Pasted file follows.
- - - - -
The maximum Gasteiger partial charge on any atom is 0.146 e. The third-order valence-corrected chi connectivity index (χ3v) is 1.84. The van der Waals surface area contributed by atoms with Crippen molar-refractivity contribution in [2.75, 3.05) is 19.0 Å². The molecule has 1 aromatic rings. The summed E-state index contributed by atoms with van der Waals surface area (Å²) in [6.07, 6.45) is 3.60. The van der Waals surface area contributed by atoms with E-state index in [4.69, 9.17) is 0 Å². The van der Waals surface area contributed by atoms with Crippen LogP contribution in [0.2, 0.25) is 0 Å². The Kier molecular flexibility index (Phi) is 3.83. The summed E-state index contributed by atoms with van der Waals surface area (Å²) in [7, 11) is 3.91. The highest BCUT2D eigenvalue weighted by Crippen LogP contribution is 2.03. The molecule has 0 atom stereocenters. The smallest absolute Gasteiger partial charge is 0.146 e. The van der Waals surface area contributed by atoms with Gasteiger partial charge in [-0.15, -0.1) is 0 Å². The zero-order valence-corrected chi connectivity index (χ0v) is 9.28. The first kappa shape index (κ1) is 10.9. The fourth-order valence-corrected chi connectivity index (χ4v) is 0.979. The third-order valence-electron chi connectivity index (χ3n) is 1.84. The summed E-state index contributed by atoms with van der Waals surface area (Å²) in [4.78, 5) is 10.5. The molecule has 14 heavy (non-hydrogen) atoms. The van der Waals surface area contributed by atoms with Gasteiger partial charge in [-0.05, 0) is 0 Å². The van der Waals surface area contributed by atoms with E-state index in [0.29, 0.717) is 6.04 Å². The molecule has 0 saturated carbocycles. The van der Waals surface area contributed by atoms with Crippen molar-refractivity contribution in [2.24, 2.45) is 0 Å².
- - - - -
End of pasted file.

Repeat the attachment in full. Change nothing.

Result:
The maximum Gasteiger partial charge on any atom is 0.146 e. The third-order valence-corrected chi connectivity index (χ3v) is 1.84. The van der Waals surface area contributed by atoms with Crippen molar-refractivity contribution in [2.75, 3.05) is 19.0 Å². The molecule has 1 aromatic rings. The summed E-state index contributed by atoms with van der Waals surface area (Å²) in [6.07, 6.45) is 3.60. The van der Waals surface area contributed by atoms with E-state index in [4.69, 9.17) is 0 Å². The van der Waals surface area contributed by atoms with Crippen LogP contribution in [0.2, 0.25) is 0 Å². The Kier molecular flexibility index (Phi) is 3.83. The summed E-state index contributed by atoms with van der Waals surface area (Å²) in [7, 11) is 3.91. The highest BCUT2D eigenvalue weighted by Crippen LogP contribution is 2.03. The molecule has 0 atom stereocenters. The smallest absolute Gasteiger partial charge is 0.146 e. The van der Waals surface area contributed by atoms with Gasteiger partial charge in [-0.15, -0.1) is 0 Å². The zero-order valence-corrected chi connectivity index (χ0v) is 9.28. The first kappa shape index (κ1) is 10.9. The fourth-order valence-corrected chi connectivity index (χ4v) is 0.979. The third-order valence-electron chi connectivity index (χ3n) is 1.84. The summed E-state index contributed by atoms with van der Waals surface area (Å²) in [4.78, 5) is 10.5. The molecule has 14 heavy (non-hydrogen) atoms. The van der Waals surface area contributed by atoms with Gasteiger partial charge in [-0.05, 0) is 0 Å². The van der Waals surface area contributed by atoms with E-state index in [0.29, 0.717) is 6.04 Å². The molecule has 0 saturated carbocycles. The van der Waals surface area contributed by atoms with Crippen molar-refractivity contribution in [2.24, 2.45) is 0 Å².